Ever since the credit rating agency S&P downgraded U.S. credit to AA+ on Friday night, Republicans have desperately trying to pin the blame on President Obama, even though, as National Journal put it, “it’s hard to read the S&P analysis as anything other than a blast at Republicans.” S&P called out the GOP for using the debt ceiling as a political football and for its flat refusal to consider new revenue as part of any plan to reduce long-term deficits.
Earlier this week Rep. Allen West (R-FL) claimed that the S&P downgrade “has nothing to do with increasing revenues,” while some Republicans have said that passing a Balanced Budget Amendment would have prevented the downgrade, both of which S&P disagreed with. House Speaker John Boehner (R-OH) yesterday jumped into the same pool, saying that the downgrade could have been avoided if only Democrats had embraced the House Republican budget and its plan to eliminate Medicare:
House Speaker John Boehner (R-Ohio) blamed President Obama and the Democrats Tuesday for the recent downgrading of the U.S. credit rating, saying that if Democrats had joined with Republicans in passing the GOP budget, which the House passed in April, “it’s unlikely anyone would be talking about the United States being downgraded today.” […]
“S&P said in its own report Friday that entitlement reform is the key to long-term financial stability. We passed a budget through the House in April that includes entitlement reform, and cuts more than $6 trillion. The Democrat-controlled Senate and President Obama have prevented most of those reforms from happening. And that’s why we have a downgrade,” Boehner said in an excerpt of his prepared remarks obtained by The Hill. […]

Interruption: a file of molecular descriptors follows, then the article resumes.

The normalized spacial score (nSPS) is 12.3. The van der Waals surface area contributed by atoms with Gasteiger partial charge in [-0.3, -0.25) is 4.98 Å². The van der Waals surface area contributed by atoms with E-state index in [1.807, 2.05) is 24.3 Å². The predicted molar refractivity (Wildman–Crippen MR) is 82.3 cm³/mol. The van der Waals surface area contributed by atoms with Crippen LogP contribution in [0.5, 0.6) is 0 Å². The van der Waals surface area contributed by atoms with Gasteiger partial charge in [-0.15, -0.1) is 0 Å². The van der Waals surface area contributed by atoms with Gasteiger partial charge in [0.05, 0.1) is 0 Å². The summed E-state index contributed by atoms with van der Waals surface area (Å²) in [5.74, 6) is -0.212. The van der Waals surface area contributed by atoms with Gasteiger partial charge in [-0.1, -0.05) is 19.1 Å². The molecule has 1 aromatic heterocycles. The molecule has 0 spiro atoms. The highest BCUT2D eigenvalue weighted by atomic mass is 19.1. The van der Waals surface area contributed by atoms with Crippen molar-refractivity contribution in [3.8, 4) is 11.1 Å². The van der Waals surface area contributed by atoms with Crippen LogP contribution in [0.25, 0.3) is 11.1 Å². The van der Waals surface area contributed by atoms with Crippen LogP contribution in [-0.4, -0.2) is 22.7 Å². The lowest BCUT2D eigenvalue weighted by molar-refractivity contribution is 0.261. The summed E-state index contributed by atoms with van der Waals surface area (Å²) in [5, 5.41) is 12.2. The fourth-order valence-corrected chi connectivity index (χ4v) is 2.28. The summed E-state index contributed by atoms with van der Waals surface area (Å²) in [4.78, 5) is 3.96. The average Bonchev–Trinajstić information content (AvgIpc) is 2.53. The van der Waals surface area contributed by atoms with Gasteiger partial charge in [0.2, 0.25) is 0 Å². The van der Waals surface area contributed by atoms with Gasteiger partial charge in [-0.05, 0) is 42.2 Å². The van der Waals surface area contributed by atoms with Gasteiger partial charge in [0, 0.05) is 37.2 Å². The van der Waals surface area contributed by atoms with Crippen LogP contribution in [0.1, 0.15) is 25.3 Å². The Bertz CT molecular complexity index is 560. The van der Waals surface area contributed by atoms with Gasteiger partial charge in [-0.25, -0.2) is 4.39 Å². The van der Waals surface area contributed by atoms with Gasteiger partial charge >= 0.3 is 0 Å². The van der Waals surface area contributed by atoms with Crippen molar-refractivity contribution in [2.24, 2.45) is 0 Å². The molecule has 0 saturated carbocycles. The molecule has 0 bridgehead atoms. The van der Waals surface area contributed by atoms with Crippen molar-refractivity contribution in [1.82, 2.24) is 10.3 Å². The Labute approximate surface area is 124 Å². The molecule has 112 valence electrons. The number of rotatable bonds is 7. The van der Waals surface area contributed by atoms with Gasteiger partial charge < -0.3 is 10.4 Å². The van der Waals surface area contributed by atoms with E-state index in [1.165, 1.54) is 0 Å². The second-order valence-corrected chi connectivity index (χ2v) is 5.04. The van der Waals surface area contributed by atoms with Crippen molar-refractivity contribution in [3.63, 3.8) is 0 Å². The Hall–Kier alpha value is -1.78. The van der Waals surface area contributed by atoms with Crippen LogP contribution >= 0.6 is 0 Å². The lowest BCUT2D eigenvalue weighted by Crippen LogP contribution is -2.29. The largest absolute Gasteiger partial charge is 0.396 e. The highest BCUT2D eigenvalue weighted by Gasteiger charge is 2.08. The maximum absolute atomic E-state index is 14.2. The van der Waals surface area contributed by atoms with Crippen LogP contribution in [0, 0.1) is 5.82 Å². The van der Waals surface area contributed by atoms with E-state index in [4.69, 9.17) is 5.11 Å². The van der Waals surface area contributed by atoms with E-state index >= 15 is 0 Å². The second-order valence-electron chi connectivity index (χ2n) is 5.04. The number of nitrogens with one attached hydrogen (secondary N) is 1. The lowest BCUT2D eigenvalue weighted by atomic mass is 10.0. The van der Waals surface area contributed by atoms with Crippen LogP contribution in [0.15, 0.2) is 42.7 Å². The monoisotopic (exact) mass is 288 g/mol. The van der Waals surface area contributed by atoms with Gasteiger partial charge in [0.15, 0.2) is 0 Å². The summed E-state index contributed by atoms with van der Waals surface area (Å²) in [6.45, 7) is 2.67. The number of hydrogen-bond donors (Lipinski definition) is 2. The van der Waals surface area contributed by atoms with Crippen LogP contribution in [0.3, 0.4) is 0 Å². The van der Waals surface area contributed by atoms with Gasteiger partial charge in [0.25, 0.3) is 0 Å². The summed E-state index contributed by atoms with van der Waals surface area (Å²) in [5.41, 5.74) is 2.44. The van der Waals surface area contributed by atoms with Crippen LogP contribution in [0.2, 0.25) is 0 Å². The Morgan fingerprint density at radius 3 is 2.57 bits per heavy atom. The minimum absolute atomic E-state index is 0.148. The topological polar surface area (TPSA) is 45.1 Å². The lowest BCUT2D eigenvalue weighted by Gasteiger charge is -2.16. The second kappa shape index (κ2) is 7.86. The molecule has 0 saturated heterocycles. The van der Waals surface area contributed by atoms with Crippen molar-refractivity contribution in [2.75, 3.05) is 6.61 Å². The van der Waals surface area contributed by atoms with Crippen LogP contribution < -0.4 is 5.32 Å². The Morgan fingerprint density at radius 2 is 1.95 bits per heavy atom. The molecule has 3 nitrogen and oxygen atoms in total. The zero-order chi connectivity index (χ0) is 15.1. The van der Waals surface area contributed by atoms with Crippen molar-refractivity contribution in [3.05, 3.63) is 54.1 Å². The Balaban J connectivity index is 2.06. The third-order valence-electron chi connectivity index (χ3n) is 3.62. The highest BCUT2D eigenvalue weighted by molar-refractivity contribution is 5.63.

“The President and the Democratic leadership in Washington are trying to blame the tea party, because they know this downgrade is on [the Democrats]. When we took the bold step of proposing entitlement reforms, they reacted not by embracing them and joining us, but by demonizing those proposals for political gain,” Boehner said.
While the S&P release announcing the downgrade does say that containing costs in Medicare is key to long-term fiscal sustainability, it also explicitly says that the fact that “new revenues have dropped down on the menu of policy options” was a justification for the downgrade. Nowhere does it say that wholesale voucherizing of Medicare is in any way a preferable policy.
S&P also noted that “compared with previous projections, our revised base case scenario now assumes that the 2001 and 2003 tax cuts, due to expire by the end of 2012, remain in place. We have changed our assumption on this because the majority of Republicans in Congress continue to resist any measure that would raise revenues, a position we believe Congress reinforced by passing the act.” But for Boehner, the downgrade is not reason for reexamining the GOP’s intransigence on taxes, but occasion for doubling down on its plan to end Medicare and throw seniors into the individual health insurance market.